We're good at anticipating Easter, aren't we? I love Easter.
The dresses, the dyed eggs, the jelly beans, the baskets, the ham, the jelly beans, the Cadbury eggs, the jelly beans, the springiness all around us, the celebration, the jelly beans, the joy & fear of Mary Magdalene's discovery, the loved hymns, “Jesus Christ is risen today, Alleluia!” I mean, it’s so absolutely wonderful. I love Easter Sunday....all of it (except the bunny).
Yes. We are good at anticipating Easter. And rightfully so...we should love it. It's the most amazing feat on planet earth...the resurrection of Jesus from the dead. It would be impossible to over-celebrate the most enormous event that has ever happened on planet earth. We actually under-celebrate it severely. So yes, we must anticipate Easter with a holy anticipation. We must live as resurrection people.
Easter joy is the greatest joy on planet earth. The only joy that will ever be better than Easter joy will be Heaven's joy...because Easter is in fact the work of Heaven. Easter is a glimpse of Heaven on Earth.
Yet, we cannot celebrate the joy of the resurrection without first going through the sacred pain & devastation of Good Friday. There is no joy in Jesus being alive again if we don’t humbly remember that before he rose again he had to die.
Between the "Hosanna's" of Palm Sunday and the "He is Risen!" of Easter morning there is the ugliness of "Crucify Him!" and the holy wonder of "It is finished."
Tomorrow is Good Friday. The darkest day in history and yet the day in history that proves the love of God more than anything else in the world. They day that the sun stopped shining because the Son was full of sin. The day the Father had to turn his face away from his Son for the first time in eternity. The day that Jesus took my place in dying the death that my sin deserved. The day that Jesus’ body was filled with all the sin in the world to the point of death. The day that Jesus stripped my sin away from me.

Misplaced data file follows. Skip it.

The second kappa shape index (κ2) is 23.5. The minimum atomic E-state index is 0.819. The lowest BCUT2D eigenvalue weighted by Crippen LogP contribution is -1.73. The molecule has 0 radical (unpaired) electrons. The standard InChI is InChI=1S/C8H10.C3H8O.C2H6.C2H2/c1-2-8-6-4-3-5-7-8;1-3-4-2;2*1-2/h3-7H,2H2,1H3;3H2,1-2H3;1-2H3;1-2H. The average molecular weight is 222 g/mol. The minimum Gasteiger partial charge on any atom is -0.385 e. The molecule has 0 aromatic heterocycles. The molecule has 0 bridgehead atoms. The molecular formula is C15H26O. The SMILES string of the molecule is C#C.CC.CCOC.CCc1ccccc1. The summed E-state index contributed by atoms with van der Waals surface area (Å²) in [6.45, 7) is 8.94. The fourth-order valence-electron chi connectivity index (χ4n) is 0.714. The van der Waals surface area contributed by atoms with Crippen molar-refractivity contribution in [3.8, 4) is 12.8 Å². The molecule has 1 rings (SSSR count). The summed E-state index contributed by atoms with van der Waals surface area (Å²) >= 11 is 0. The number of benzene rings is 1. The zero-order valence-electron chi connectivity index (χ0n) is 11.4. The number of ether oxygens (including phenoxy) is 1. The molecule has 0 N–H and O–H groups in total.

A couple of nights ago as I was tucking my girls into bed, my six-year-old Lillian asked the question that we all wonder sometimes, “Okay, but why is Good Friday called Good Friday? I mean, what’s good about Jesus dying?”
Jesus was arrested, faced an unjust trial, mocked, spit on, stripped, beaten, whipped nearly to death, had cruel thorns thrust into his scalp, nailed to a wooden cross, and executed in one of the worst execution processes in human history. The weight of the sin in Jesus’ body is unfathomable…it makes me ache and hurts my brain to think about it. And yet we call it good? It’s horridly devastating.
Oh, but it’s so good. Jesus stripped away our sin and nailed it to the cross so it no longer keeps you and I in bondage. “He himself bore our sin in his body on the tree, so that we can die to sin and live to righteousness. By his wounds healed.” 1 Peter 2:24.
As the songwriter expressed in the old hymn:
What can wash away my sin? Nothing but the blood of Jesus.
What can make me whole again? Nothing but the blood of Jesus.
Oh, precious is the flow that makes me white as snow.